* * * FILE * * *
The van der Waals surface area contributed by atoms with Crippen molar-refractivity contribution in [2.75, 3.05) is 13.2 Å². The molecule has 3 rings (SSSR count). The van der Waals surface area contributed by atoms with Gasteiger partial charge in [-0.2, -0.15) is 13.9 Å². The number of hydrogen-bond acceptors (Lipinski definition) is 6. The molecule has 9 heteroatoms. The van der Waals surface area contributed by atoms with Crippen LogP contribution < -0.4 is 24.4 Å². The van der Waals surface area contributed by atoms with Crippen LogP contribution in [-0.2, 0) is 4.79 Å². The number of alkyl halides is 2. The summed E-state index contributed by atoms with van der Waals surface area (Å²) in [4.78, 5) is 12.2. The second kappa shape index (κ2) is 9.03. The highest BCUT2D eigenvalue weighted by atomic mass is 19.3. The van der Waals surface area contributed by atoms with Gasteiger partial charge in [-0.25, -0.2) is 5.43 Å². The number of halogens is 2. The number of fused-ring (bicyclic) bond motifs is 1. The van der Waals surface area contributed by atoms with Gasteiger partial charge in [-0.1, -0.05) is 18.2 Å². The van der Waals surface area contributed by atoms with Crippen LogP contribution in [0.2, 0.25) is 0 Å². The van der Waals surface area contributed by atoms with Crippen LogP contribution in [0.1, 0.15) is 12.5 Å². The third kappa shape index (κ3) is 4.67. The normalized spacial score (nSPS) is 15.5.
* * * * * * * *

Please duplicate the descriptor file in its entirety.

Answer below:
The van der Waals surface area contributed by atoms with Crippen molar-refractivity contribution in [2.75, 3.05) is 13.2 Å². The molecule has 3 rings (SSSR count). The van der Waals surface area contributed by atoms with Gasteiger partial charge in [-0.2, -0.15) is 13.9 Å². The number of hydrogen-bond acceptors (Lipinski definition) is 6. The molecule has 9 heteroatoms. The van der Waals surface area contributed by atoms with Crippen LogP contribution < -0.4 is 24.4 Å². The van der Waals surface area contributed by atoms with Crippen LogP contribution in [-0.2, 0) is 4.79 Å². The number of alkyl halides is 2. The summed E-state index contributed by atoms with van der Waals surface area (Å²) in [4.78, 5) is 12.2. The second kappa shape index (κ2) is 9.03. The highest BCUT2D eigenvalue weighted by atomic mass is 19.3. The van der Waals surface area contributed by atoms with Gasteiger partial charge in [-0.25, -0.2) is 5.43 Å². The number of halogens is 2. The number of fused-ring (bicyclic) bond motifs is 1. The van der Waals surface area contributed by atoms with Gasteiger partial charge in [-0.1, -0.05) is 18.2 Å². The van der Waals surface area contributed by atoms with Crippen LogP contribution in [0.2, 0.25) is 0 Å². The van der Waals surface area contributed by atoms with Crippen LogP contribution in [0.1, 0.15) is 12.5 Å². The third kappa shape index (κ3) is 4.67. The normalized spacial score (nSPS) is 15.5.